Boehner’s Done. Now This Unexpected Congressman Could Be Our Saving Grace

There could be a scurry for conservative Republicans to find an opposition candidate in the race for the House Speaker post. One of those names that pundits are pondering – and pushing – is Rep. Justin Amash (R-Mich.)

The GOP leadership is left with significant space to fill after House Speaker John Boehner announced his resignation. Boehner was no favorite among conservatives as he sided or compromised with Democrats and President Obama on many key issues. House Majority Leader Kevin McCarthy (R-Calif.) has been the presumed successor, but he doesn’t light the fire of the conservative faction. He also reportedly doesn’t have quite enough votes to secure the seat.

According to pundits, conservatives are putting out reeling lines for a person with a stronger ties to Tea Party conservatism. The problem is Boehner is pushing for an Oct. 8 election, giving Tea Party conservatives little time to gather their opposition forces.

This is where Justin Amash’s name comes into play. Political experts think he may just be right for House Speaker as he has already offered leadership within the House.

“I often take sort of a mini-leadership role on the House floor,” he added. “I represent an important Republican perspective, and there are a lot of members who come to me on the House floor and maybe even rely on me to provide an alternative perspective to what they’re hearing from leadership,” Amash said.

Amash, 35, would also bring some youth and diversity to the party’s leadership. Amash, an Eastern Orthodox Christian of Syrian and Palestinian heritage, has spoken graciously of older elected leaders. However, he believes there are better and newer ways of doing things.

“[Boehner] and a lot of the leadership team come from a different generation. They were first elected several years ago, sometimes decades ago, and it’s not surprising that their perspective is going to be different than a lot of the newer members,” Amash said in one interview.

Despite all that’s going for Amash, Boehner has not been favorable towards the young congressman.

Boehner has been so opposed to Amash that he pulled him from the budget committee in late 2012, even though Amash voted with the committee’s Republican chair 95 percent of the time. Boehner was also behind the effort to push Amash out of his seat during the 2014 primary election. Amash was re-elected.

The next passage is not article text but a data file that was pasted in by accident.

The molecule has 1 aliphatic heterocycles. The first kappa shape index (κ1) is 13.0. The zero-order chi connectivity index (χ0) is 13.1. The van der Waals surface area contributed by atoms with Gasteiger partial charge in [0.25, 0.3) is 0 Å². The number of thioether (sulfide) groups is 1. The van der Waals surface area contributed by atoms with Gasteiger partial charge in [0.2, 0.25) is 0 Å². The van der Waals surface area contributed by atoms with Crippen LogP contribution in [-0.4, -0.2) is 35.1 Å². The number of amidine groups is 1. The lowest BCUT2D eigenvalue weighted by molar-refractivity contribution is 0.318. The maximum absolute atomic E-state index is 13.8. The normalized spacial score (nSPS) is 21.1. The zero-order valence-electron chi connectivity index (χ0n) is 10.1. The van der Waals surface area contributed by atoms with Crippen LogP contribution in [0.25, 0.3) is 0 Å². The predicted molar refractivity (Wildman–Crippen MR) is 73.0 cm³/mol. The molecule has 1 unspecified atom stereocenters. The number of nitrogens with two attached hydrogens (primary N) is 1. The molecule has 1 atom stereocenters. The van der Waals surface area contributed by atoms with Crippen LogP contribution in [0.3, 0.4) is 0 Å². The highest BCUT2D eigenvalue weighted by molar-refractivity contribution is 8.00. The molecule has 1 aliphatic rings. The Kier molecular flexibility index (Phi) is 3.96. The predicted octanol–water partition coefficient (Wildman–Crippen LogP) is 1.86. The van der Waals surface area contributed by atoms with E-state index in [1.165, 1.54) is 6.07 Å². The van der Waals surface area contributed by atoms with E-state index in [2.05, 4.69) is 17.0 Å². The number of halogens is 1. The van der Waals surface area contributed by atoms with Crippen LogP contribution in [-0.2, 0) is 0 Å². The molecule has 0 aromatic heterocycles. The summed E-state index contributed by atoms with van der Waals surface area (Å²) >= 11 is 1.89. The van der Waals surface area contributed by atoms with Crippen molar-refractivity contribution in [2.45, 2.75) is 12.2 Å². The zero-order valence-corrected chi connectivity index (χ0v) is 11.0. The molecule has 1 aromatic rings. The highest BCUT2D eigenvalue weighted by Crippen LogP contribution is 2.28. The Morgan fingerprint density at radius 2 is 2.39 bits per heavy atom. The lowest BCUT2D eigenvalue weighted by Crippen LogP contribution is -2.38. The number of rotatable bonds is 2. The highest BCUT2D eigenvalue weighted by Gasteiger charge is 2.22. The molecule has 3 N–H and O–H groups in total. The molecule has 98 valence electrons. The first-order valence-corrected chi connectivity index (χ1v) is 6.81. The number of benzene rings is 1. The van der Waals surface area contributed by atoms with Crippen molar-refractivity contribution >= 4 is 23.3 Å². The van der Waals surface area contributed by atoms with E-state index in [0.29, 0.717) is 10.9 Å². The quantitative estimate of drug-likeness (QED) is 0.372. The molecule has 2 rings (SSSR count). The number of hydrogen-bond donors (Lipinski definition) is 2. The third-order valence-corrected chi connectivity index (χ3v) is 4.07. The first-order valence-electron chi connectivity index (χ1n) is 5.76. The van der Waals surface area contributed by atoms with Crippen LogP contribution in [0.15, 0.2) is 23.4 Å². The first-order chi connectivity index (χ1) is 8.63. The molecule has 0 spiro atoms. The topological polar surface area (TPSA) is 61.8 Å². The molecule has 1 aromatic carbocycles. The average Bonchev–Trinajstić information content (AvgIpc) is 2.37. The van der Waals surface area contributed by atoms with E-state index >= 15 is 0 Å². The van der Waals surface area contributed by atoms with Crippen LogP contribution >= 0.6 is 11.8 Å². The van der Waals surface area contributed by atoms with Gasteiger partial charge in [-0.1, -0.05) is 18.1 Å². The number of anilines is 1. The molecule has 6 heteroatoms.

According to Amash’s House web page, he was born in Grand Rapids, Mich., earned his bachelor’s degree with High Honors in economics from the University of Michigan and then received a juris doctor from the University of Michigan Law School. He was a business lawyer for his family’s business before going into politics.

A key thing about Amash, according to political experts, is his perfect voting presence record. He has been present for every single vote in Congress and in the Michigan Legislature when he was a state representative. That is more than 4,000 roll call votes.

One of his key issues is overspending, considering it a fundamental threat to the country’s economy and national security. He introduced a balanced budget amendment called the Business Cycle Balanced Budget Amendment and supports a simple tax code. Pundits report that he is an avid constitutionalist and a stickler for parliamentary procedure.

“I follow a set of principles, I follow the Constitution. And that’s what I base my votes on. Limited government, economic freedom, and individual liberty,” Amash said.

The Michigan representative has been critical of the National Security Administration gathering mass amounts of citizen’s phone data. He watched the entire proceedings when the Patriot Act was debate to make sure nothing, such as an extension of a spying bill, was added while other representatives were out of town.

Another fact about Amash that is promoting his favor among conservative pundits is his use in modern technology to promote his transparency. He explains every vote on his Facebook page.

Just What Is It With These Speakers Of The House?

Just what is it about being a “Speaker” that causes some people to lose control, get in trouble, or otherwise cause controversies?

This past week, House Speaker John Boehner announced his resignation not just from the speakership, but from the U.S. House of Representatives entirely. (Thank God.) Boehner is now known for his autocratic crackdown on Tea Party dissent. And his many crying fits. And his alleged alcoholism. (Yeah, but what congressman isn’t a drunk, a drug-addict, or a womanizer, or all of the above)? And now he’s leaving. One hopes ALL these jerks will follow him out the door, and not be replaced!

Before Speaker Boehner, there was Speaker Nancy Pelosi, who said about the Affordable Care Act: “We have to pass the bill so that you can find out what’s in it.” Pelosi also complained about “disparity in our country of income, where the wealthy people continue to get wealthier,” while she herself is part of the 0.1 percent. Of all the nerve, Nancy!